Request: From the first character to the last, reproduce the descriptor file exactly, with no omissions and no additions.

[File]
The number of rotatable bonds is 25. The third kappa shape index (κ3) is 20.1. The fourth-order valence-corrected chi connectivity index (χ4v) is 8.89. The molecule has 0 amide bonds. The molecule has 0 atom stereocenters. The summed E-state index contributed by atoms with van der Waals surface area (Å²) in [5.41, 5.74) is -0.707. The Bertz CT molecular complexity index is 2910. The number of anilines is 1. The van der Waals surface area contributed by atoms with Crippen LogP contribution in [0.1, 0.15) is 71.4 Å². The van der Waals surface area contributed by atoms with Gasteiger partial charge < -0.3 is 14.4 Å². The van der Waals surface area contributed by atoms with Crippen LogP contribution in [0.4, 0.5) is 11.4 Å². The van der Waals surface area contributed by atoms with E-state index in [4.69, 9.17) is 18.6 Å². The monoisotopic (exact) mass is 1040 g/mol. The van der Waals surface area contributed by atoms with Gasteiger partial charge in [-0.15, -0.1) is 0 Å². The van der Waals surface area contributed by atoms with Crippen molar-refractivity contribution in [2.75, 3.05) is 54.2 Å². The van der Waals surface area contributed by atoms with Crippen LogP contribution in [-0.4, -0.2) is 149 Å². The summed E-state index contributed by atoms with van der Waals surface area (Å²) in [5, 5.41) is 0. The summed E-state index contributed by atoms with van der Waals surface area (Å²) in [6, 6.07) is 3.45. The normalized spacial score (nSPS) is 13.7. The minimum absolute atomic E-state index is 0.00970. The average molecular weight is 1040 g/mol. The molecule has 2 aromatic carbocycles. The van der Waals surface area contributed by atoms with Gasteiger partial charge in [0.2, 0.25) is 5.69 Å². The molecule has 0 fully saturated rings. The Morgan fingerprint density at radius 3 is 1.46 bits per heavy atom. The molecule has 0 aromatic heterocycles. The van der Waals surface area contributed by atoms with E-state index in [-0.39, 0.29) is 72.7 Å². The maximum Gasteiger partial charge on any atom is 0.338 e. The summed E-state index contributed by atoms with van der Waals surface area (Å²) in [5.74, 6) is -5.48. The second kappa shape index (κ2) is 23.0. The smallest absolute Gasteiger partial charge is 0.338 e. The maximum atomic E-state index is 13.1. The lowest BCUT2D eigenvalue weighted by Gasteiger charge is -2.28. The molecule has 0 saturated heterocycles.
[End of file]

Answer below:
The number of rotatable bonds is 25. The third kappa shape index (κ3) is 20.1. The fourth-order valence-corrected chi connectivity index (χ4v) is 8.89. The molecule has 0 amide bonds. The molecule has 0 atom stereocenters. The summed E-state index contributed by atoms with van der Waals surface area (Å²) in [5.41, 5.74) is -0.707. The Bertz CT molecular complexity index is 2910. The number of anilines is 1. The van der Waals surface area contributed by atoms with Crippen LogP contribution in [0.1, 0.15) is 71.4 Å². The van der Waals surface area contributed by atoms with Gasteiger partial charge < -0.3 is 14.4 Å². The van der Waals surface area contributed by atoms with Crippen LogP contribution in [0.4, 0.5) is 11.4 Å². The van der Waals surface area contributed by atoms with E-state index in [4.69, 9.17) is 18.6 Å². The monoisotopic (exact) mass is 1040 g/mol. The van der Waals surface area contributed by atoms with Gasteiger partial charge in [-0.15, -0.1) is 0 Å². The van der Waals surface area contributed by atoms with Crippen molar-refractivity contribution in [2.75, 3.05) is 54.2 Å². The van der Waals surface area contributed by atoms with Crippen LogP contribution in [-0.4, -0.2) is 149 Å². The summed E-state index contributed by atoms with van der Waals surface area (Å²) in [5, 5.41) is 0. The summed E-state index contributed by atoms with van der Waals surface area (Å²) in [6, 6.07) is 3.45. The normalized spacial score (nSPS) is 13.7. The minimum absolute atomic E-state index is 0.00970. The average molecular weight is 1040 g/mol. The molecule has 2 aromatic carbocycles. The van der Waals surface area contributed by atoms with Gasteiger partial charge in [0.2, 0.25) is 5.69 Å². The molecule has 0 fully saturated rings. The Morgan fingerprint density at radius 3 is 1.46 bits per heavy atom. The molecule has 0 aromatic heterocycles. The van der Waals surface area contributed by atoms with E-state index in [-0.39, 0.29) is 72.7 Å². The maximum Gasteiger partial charge on any atom is 0.338 e. The summed E-state index contributed by atoms with van der Waals surface area (Å²) in [5.74, 6) is -5.48. The second kappa shape index (κ2) is 23.0. The smallest absolute Gasteiger partial charge is 0.338 e. The maximum atomic E-state index is 13.1. The lowest BCUT2D eigenvalue weighted by Gasteiger charge is -2.28. The molecule has 0 saturated heterocycles.